Disabled Access Credit
This credit is designed to encourage businesses to make their offices, facilities, and storefronts fully accessible to customers and employees with disabilities. This credit can help with the installation of ramps, upgrading bathrooms, and updating storage and display units. If your revenue is under $1 million, you can get up to $10,000 covered. Not only is this a substantial credit, it’s a great idea to have your business be more accessible to customers and employees.
Rehabilitation, Energy, and Reforestation Investments Credit
If your small business has a reforestation mission or if you’ve upgraded your building to use alternative energy, you can get up to a $10,000 credit.
Work Opportunity Credit
If your mission is to provide employment for people experiencing significant barriers to employment, there’s a credit for that!
The categories of eligible workers are:
- Reentry populations from prison
- Unemployed veterans, including disabled veterans
- Long-term family assistance recipients
- Summer youth employees living in empowerment zones
The credits are calculated based on wages paid to the employees and can provide up to $9,000 in savings over two years. This is a great credit if you’re motivated to run a business with a mission to provide community support.
Empowerment Zone and Renewal Community Employment Credit
Here’s another employment credit for hiring people that live and work in low-income areas. The U.S. Department of Housing and Urban Development has a list of empowerment zones and encourages business owners to operate in those areas to stimulate development.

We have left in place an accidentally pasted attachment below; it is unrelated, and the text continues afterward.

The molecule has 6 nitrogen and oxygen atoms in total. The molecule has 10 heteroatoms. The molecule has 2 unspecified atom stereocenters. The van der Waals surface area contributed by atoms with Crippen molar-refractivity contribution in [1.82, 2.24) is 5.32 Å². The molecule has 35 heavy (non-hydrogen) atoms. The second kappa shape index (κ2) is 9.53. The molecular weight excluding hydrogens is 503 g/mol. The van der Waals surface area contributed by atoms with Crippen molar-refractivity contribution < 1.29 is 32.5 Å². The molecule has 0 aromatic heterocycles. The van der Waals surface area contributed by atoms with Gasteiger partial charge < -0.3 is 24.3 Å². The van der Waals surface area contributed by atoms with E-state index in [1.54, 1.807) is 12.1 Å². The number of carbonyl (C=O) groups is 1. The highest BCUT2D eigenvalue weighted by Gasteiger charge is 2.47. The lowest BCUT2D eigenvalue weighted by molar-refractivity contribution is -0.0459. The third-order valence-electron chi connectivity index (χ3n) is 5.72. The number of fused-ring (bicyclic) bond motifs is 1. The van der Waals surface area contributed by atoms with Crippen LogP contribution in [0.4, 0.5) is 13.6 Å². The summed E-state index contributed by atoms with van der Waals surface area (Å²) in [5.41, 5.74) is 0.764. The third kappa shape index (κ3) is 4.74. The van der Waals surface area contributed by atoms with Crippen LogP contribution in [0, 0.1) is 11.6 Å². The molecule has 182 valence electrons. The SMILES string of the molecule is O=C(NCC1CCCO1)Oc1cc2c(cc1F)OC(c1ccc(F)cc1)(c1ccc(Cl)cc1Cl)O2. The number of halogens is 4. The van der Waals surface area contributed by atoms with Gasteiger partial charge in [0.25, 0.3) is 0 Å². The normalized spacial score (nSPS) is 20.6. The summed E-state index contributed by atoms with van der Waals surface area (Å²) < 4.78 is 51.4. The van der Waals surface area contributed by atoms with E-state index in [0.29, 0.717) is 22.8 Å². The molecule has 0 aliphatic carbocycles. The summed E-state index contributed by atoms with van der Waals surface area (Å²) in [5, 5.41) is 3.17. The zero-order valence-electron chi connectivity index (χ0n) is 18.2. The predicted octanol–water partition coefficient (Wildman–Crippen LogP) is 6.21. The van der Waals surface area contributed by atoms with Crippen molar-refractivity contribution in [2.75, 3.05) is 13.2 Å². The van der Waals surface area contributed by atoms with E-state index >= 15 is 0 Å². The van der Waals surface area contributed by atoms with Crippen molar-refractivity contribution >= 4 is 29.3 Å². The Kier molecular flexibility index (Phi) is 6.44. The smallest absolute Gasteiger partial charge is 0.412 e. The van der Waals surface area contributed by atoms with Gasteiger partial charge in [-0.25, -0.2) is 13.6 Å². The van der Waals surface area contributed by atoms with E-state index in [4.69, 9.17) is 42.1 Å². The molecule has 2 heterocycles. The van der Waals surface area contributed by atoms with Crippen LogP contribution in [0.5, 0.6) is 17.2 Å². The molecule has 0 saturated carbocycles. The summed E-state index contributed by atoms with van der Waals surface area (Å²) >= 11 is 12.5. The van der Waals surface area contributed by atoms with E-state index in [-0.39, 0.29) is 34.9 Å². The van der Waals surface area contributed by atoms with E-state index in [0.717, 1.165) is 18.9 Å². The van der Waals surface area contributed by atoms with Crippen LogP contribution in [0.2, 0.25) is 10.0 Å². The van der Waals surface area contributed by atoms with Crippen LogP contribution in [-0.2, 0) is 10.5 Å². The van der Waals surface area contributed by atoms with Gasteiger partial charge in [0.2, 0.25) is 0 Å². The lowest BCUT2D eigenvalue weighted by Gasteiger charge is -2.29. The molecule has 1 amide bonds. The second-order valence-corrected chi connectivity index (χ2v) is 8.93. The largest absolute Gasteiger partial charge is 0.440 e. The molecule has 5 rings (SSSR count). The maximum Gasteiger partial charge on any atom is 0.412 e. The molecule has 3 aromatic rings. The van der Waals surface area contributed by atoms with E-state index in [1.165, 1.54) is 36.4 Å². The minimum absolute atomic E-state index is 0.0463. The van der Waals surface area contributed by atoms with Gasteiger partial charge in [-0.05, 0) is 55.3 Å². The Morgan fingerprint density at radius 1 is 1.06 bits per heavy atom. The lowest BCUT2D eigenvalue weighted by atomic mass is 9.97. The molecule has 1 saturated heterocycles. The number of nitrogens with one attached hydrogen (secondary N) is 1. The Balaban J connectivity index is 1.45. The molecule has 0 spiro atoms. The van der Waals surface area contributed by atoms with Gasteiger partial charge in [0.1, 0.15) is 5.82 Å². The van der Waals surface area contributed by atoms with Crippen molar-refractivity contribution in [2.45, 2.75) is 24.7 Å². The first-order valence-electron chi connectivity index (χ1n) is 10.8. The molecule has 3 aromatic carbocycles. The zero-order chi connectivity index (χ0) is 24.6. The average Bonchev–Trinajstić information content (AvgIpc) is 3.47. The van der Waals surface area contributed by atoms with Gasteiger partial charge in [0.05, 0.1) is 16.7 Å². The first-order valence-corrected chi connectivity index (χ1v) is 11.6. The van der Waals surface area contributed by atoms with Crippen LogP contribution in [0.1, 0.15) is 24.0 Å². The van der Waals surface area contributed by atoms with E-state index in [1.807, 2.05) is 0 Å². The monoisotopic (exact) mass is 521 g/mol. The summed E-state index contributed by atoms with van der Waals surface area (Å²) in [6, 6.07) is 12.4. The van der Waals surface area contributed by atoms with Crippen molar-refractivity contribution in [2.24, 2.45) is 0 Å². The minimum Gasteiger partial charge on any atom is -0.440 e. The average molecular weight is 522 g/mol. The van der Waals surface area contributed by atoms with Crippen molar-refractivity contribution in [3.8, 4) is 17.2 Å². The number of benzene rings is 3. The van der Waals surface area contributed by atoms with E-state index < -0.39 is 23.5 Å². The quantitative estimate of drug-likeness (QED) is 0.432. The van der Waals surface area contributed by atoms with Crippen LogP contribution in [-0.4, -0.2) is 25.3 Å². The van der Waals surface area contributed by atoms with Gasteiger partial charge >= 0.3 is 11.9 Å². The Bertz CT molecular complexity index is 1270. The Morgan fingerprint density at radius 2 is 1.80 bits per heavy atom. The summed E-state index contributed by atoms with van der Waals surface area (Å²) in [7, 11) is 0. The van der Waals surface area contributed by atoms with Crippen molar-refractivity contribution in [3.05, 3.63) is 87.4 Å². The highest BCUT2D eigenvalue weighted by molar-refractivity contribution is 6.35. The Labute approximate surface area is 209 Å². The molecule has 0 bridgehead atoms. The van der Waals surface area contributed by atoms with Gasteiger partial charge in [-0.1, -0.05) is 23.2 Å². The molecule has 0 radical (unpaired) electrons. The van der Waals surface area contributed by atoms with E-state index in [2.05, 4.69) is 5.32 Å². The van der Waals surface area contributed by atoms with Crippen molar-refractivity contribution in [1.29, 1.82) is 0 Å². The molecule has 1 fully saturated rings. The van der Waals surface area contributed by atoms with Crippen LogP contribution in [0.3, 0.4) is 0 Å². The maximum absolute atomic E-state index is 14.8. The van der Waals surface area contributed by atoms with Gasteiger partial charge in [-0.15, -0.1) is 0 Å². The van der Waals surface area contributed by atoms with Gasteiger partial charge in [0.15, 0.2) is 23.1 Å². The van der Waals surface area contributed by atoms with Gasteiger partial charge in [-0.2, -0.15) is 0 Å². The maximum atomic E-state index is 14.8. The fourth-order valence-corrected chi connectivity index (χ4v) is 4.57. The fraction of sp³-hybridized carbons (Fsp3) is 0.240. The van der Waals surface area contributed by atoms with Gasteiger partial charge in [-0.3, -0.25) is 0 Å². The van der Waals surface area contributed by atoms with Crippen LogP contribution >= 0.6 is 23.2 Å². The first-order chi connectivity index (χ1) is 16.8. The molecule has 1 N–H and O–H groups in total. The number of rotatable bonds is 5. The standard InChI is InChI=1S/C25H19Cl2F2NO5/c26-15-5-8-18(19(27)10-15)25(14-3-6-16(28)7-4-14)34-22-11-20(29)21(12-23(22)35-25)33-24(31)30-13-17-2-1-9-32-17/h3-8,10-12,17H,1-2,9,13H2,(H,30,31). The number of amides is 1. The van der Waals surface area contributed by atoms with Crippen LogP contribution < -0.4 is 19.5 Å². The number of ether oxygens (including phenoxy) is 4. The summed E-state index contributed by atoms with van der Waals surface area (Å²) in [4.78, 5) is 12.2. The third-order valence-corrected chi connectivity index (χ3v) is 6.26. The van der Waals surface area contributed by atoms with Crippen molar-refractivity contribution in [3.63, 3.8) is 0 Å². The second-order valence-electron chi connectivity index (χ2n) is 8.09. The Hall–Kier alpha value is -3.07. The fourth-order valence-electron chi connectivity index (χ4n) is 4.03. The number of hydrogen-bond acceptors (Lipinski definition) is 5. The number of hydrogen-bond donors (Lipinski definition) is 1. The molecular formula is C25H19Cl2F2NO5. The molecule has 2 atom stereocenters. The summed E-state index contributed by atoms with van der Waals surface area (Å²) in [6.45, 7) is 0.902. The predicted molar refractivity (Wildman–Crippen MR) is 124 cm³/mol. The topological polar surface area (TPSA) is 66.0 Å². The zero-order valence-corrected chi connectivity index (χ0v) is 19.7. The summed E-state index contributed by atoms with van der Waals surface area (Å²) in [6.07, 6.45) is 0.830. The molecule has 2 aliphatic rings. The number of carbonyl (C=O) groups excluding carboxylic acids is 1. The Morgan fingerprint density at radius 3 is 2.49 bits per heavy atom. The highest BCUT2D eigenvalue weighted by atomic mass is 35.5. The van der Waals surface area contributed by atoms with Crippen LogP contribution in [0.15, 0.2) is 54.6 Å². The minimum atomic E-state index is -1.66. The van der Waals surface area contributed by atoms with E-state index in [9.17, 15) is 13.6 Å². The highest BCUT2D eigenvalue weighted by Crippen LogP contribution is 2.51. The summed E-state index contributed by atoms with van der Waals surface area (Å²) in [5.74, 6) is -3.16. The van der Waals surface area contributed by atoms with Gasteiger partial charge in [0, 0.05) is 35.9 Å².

You can get up to $3000 for each full and part time employee who lives in an empowerment zone.
New Markets Credit
Small business is a fantastic way to invest in community development. If you’ve been acquiring and renovating real estate in low income areas or supporting CDEs or CDFIs, your good work gets you a credit.
There’s a list of projects to invest in and if you need to find a CDE or CFDI, there’s a tool here.
Tax Cuts and Jobs Act
This credit for sole proprietors first went into effect in 2018 and allows a broad income deduction of 20%, which is great for sole proprietors s-corporations, and partnerships. Entrepreneurs in any industry may deduct 20% of their taxable income: under $157,500 if they’re single and $315,000 if they’re married.
These are just some of many possible credits out there available for small businesses. Speak to your preparer about which ones work best for your business.
At Hatch, we offer small business owners something that no other lending company does: a fresh start and the benefit of the doubt. We extend a line of credit (up to $5,000) to business owners who are just starting out, without requiring a previous business history or a great credit score. Click here to learn more about applying for your Hatch Card today!